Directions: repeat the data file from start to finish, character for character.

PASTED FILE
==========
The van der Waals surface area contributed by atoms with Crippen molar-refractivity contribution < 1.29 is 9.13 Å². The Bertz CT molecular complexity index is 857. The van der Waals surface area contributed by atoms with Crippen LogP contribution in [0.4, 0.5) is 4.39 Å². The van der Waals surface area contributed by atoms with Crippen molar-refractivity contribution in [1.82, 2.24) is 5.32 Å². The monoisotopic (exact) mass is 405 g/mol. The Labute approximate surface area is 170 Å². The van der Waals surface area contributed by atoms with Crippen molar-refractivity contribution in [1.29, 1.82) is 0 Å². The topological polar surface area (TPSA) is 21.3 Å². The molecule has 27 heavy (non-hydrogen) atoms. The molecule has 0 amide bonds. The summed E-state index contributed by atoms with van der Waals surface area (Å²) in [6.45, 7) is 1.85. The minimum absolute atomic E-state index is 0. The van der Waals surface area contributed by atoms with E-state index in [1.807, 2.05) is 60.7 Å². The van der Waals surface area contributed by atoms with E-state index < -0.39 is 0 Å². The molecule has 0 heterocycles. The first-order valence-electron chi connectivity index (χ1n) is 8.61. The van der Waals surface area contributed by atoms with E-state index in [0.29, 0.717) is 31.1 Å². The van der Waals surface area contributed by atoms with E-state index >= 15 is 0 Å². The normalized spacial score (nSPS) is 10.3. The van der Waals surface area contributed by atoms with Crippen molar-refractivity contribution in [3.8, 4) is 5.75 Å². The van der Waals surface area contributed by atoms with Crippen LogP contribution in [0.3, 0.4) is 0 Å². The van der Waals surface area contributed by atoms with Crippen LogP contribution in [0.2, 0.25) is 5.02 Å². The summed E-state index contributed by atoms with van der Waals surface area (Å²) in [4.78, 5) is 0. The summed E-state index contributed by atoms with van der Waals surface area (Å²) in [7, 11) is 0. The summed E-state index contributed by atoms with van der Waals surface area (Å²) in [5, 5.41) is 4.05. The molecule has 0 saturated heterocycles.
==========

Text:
The van der Waals surface area contributed by atoms with Crippen molar-refractivity contribution < 1.29 is 9.13 Å². The Bertz CT molecular complexity index is 857. The van der Waals surface area contributed by atoms with Crippen LogP contribution in [0.4, 0.5) is 4.39 Å². The van der Waals surface area contributed by atoms with Crippen molar-refractivity contribution in [1.82, 2.24) is 5.32 Å². The monoisotopic (exact) mass is 405 g/mol. The Labute approximate surface area is 170 Å². The van der Waals surface area contributed by atoms with Crippen molar-refractivity contribution in [1.29, 1.82) is 0 Å². The topological polar surface area (TPSA) is 21.3 Å². The molecule has 27 heavy (non-hydrogen) atoms. The molecule has 0 amide bonds. The summed E-state index contributed by atoms with van der Waals surface area (Å²) in [6.45, 7) is 1.85. The minimum absolute atomic E-state index is 0. The van der Waals surface area contributed by atoms with E-state index in [1.807, 2.05) is 60.7 Å². The van der Waals surface area contributed by atoms with E-state index < -0.39 is 0 Å². The molecule has 0 heterocycles. The first-order valence-electron chi connectivity index (χ1n) is 8.61. The van der Waals surface area contributed by atoms with E-state index in [0.29, 0.717) is 31.1 Å². The van der Waals surface area contributed by atoms with E-state index >= 15 is 0 Å². The normalized spacial score (nSPS) is 10.3. The van der Waals surface area contributed by atoms with Crippen molar-refractivity contribution in [3.8, 4) is 5.75 Å². The van der Waals surface area contributed by atoms with Crippen LogP contribution in [0.3, 0.4) is 0 Å². The van der Waals surface area contributed by atoms with Crippen LogP contribution in [0.2, 0.25) is 5.02 Å². The summed E-state index contributed by atoms with van der Waals surface area (Å²) in [4.78, 5) is 0. The summed E-state index contributed by atoms with van der Waals surface area (Å²) in [7, 11) is 0. The summed E-state index contributed by atoms with van der Waals surface area (Å²) in [5, 5.41) is 4.05. The molecule has 0 saturated heterocycles.